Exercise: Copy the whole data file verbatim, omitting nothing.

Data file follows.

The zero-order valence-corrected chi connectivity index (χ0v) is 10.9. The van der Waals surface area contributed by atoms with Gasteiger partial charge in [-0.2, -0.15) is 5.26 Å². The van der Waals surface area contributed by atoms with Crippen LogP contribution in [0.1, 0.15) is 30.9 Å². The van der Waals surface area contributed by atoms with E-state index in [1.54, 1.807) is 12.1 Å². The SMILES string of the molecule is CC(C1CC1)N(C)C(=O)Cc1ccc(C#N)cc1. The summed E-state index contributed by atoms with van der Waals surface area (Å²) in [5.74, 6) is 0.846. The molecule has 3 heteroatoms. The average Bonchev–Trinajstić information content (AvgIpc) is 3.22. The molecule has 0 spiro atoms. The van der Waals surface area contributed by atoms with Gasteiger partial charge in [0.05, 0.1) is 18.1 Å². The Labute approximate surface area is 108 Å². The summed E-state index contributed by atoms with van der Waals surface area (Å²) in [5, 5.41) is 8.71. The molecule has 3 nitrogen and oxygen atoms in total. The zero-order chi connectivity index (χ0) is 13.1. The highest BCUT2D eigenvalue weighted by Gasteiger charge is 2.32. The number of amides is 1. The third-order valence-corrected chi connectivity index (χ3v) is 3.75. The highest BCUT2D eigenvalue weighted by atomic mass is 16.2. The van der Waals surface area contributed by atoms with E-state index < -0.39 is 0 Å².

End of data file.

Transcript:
The zero-order valence-corrected chi connectivity index (χ0v) is 10.9. The van der Waals surface area contributed by atoms with Gasteiger partial charge in [-0.2, -0.15) is 5.26 Å². The van der Waals surface area contributed by atoms with Crippen LogP contribution in [0.1, 0.15) is 30.9 Å². The van der Waals surface area contributed by atoms with E-state index in [1.54, 1.807) is 12.1 Å². The SMILES string of the molecule is CC(C1CC1)N(C)C(=O)Cc1ccc(C#N)cc1. The summed E-state index contributed by atoms with van der Waals surface area (Å²) in [5.74, 6) is 0.846. The molecule has 3 heteroatoms. The average Bonchev–Trinajstić information content (AvgIpc) is 3.22. The molecule has 0 spiro atoms. The van der Waals surface area contributed by atoms with Gasteiger partial charge in [0.05, 0.1) is 18.1 Å². The Labute approximate surface area is 108 Å². The summed E-state index contributed by atoms with van der Waals surface area (Å²) in [5, 5.41) is 8.71. The molecule has 3 nitrogen and oxygen atoms in total. The zero-order chi connectivity index (χ0) is 13.1. The highest BCUT2D eigenvalue weighted by Gasteiger charge is 2.32. The number of amides is 1. The third-order valence-corrected chi connectivity index (χ3v) is 3.75. The highest BCUT2D eigenvalue weighted by atomic mass is 16.2. The van der Waals surface area contributed by atoms with E-state index < -0.39 is 0 Å².